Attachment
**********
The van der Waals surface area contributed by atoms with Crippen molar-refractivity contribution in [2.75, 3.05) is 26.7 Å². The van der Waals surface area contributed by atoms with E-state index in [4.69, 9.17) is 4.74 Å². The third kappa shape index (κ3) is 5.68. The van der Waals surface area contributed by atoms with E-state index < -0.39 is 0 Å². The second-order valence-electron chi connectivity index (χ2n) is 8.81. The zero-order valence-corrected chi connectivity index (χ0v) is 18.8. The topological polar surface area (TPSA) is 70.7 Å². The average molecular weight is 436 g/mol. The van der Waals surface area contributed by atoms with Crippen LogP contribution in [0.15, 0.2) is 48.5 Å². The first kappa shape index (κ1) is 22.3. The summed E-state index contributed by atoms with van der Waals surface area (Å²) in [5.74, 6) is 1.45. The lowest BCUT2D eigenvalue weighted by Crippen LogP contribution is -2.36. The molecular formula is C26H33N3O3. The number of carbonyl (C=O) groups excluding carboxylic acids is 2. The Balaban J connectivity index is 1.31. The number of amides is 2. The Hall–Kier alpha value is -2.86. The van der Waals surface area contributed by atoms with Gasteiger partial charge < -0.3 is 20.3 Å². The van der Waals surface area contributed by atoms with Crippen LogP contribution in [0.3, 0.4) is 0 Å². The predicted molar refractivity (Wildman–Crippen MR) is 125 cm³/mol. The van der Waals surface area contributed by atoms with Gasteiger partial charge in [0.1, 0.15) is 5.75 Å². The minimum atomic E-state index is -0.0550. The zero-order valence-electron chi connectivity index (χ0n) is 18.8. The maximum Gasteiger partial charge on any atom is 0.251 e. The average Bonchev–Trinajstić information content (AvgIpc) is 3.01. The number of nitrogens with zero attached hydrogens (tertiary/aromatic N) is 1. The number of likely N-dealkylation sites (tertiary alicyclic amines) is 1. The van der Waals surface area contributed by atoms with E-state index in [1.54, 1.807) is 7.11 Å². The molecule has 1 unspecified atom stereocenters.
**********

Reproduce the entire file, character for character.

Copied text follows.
The van der Waals surface area contributed by atoms with Crippen molar-refractivity contribution in [2.75, 3.05) is 26.7 Å². The van der Waals surface area contributed by atoms with E-state index in [4.69, 9.17) is 4.74 Å². The third kappa shape index (κ3) is 5.68. The van der Waals surface area contributed by atoms with E-state index < -0.39 is 0 Å². The second-order valence-electron chi connectivity index (χ2n) is 8.81. The zero-order valence-corrected chi connectivity index (χ0v) is 18.8. The topological polar surface area (TPSA) is 70.7 Å². The average molecular weight is 436 g/mol. The van der Waals surface area contributed by atoms with Crippen LogP contribution in [0.15, 0.2) is 48.5 Å². The first kappa shape index (κ1) is 22.3. The summed E-state index contributed by atoms with van der Waals surface area (Å²) in [5.74, 6) is 1.45. The lowest BCUT2D eigenvalue weighted by Crippen LogP contribution is -2.36. The molecular formula is C26H33N3O3. The number of carbonyl (C=O) groups excluding carboxylic acids is 2. The Balaban J connectivity index is 1.31. The number of amides is 2. The Hall–Kier alpha value is -2.86. The van der Waals surface area contributed by atoms with Gasteiger partial charge < -0.3 is 20.3 Å². The van der Waals surface area contributed by atoms with Crippen LogP contribution in [0.3, 0.4) is 0 Å². The predicted molar refractivity (Wildman–Crippen MR) is 125 cm³/mol. The van der Waals surface area contributed by atoms with Gasteiger partial charge in [0.1, 0.15) is 5.75 Å². The minimum atomic E-state index is -0.0550. The zero-order valence-electron chi connectivity index (χ0n) is 18.8. The maximum Gasteiger partial charge on any atom is 0.251 e. The average Bonchev–Trinajstić information content (AvgIpc) is 3.01. The number of nitrogens with zero attached hydrogens (tertiary/aromatic N) is 1. The number of likely N-dealkylation sites (tertiary alicyclic amines) is 1. The van der Waals surface area contributed by atoms with E-state index in [1.54, 1.807) is 7.11 Å². The molecule has 1 unspecified atom stereocenters.